Are you feeling ill after a bug bite? It’s a good time to visit a TrustCare Express Medical Clinic near you. The number of illnesses from tick, flea, and mosquito bites are on the rise. The Center for Disease Control (CDC) reports that insect-related illnesses have more than tripled over the past several years. Mississippi is no stranger to the negative impact mosquitos and ticks can have on your health. Now that the risk is even greater, it’s important that you know what to do to protect your health.
Nearly every person in the entire state has been bitten by a mosquito. The large population of mosquitos in Mississippi makes it even more likely you’ve been bitten more than once. You don’t necessarily feel the bite when it happens, but it swells and starts itching later. In most cases, that’s the extent of the experience. If the mosquito is infected with a virus, you will start to experience other symptoms depending on the specific virus.
Some of the most common viruses spread by mosquitoes throughout Mississippi include West Nile virus, Chikungunya virus, Eastern Equine encephalitis, and Zika virus. All of these viruses cause flu-like symptoms that sometimes become so severe that they lead to meningitis or encephalitis.
Zika virus didn’t gain recognition in this country until July of 2016 when we had our first human outbreak in Miami, Florida. Zika was first discovered in 1947 in Uganda and has been spreading to other locations since that time. The virus causes flu-like symptoms that are similar to other mosquito-borne illnesses but it is especially dangerous to pregnant women. If you are exposed to Zika virus during pregnancy, you are at a greater risk of miscarriage, stillbirth, and birth defects.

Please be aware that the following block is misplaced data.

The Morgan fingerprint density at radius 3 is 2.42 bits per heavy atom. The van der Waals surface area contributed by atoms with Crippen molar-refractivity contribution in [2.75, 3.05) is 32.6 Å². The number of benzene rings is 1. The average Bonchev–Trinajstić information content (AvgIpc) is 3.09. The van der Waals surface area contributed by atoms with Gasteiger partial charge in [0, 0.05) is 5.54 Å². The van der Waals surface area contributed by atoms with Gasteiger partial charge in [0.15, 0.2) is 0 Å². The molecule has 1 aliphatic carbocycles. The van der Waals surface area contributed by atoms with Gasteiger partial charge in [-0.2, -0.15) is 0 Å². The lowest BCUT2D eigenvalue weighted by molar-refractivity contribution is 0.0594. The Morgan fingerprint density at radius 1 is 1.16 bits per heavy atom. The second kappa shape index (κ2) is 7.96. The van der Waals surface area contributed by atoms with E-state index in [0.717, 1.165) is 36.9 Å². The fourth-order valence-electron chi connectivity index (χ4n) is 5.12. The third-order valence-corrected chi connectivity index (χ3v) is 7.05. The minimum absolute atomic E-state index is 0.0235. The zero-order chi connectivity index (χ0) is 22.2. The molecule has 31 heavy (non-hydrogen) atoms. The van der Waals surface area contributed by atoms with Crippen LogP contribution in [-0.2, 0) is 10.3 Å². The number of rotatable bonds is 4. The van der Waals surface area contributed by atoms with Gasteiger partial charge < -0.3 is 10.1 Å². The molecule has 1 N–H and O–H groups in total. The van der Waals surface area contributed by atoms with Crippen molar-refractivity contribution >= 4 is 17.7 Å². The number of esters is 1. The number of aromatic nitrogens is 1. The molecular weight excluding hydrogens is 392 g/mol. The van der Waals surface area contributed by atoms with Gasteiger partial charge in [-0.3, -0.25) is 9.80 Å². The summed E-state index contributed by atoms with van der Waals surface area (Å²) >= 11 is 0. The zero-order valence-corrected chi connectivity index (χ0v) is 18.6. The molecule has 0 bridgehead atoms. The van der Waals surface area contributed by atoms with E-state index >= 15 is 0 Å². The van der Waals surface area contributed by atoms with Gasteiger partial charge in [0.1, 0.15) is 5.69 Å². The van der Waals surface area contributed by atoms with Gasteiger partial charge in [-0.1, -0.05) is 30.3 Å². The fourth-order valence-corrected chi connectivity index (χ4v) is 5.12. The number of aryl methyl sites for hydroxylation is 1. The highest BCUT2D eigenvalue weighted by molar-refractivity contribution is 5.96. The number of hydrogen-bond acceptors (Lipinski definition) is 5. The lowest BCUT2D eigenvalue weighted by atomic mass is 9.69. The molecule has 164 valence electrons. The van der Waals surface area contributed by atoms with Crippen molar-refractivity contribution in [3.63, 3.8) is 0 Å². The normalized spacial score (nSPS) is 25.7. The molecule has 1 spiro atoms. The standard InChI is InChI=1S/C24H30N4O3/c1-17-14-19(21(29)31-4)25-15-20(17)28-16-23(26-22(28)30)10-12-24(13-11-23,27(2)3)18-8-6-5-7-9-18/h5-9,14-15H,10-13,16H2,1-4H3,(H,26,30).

Since 2016, a growing number of Zika cases have been reported in Mississippi each summer. To date, all of these cases have been travel-related meaning the person was infected outside the US. Since the virus can be transmitted sexually, it is important for men who have travelled out of the country to take precautions to avoid getting infected. Once they return home, an infected man can spread the virus to a pregnant woman even when they don’t have any symptoms.
West Nile Virus comes from the bite of a “house mosquito” that has become infected by feeding on birds. The incubation period is from five to fifteen days. That means you’ve probably forgotten all about the mosquito bite by the time you have symptoms. Some people never have symptoms at all. Those who do usually have joint pain, body aches, vomiting, diarrhea, rash, and/or swollen lymph nodes. Only rarely does someone have advanced symptoms such as meningitis or encephalitis. One way to ensure your infection doesn’t advance is to identify the cause of symptoms early on.
The onset of symptoms of Chikungunya virus following a mosquito bite is usually between three and seven days. Most often, Chikungunya virus causes symptoms of fever and joint pain. More severe symptoms including joint swelling, muscle pain, headache, and rash can be severe and disabling. While most people improve within a week, others continue to have symptoms for months.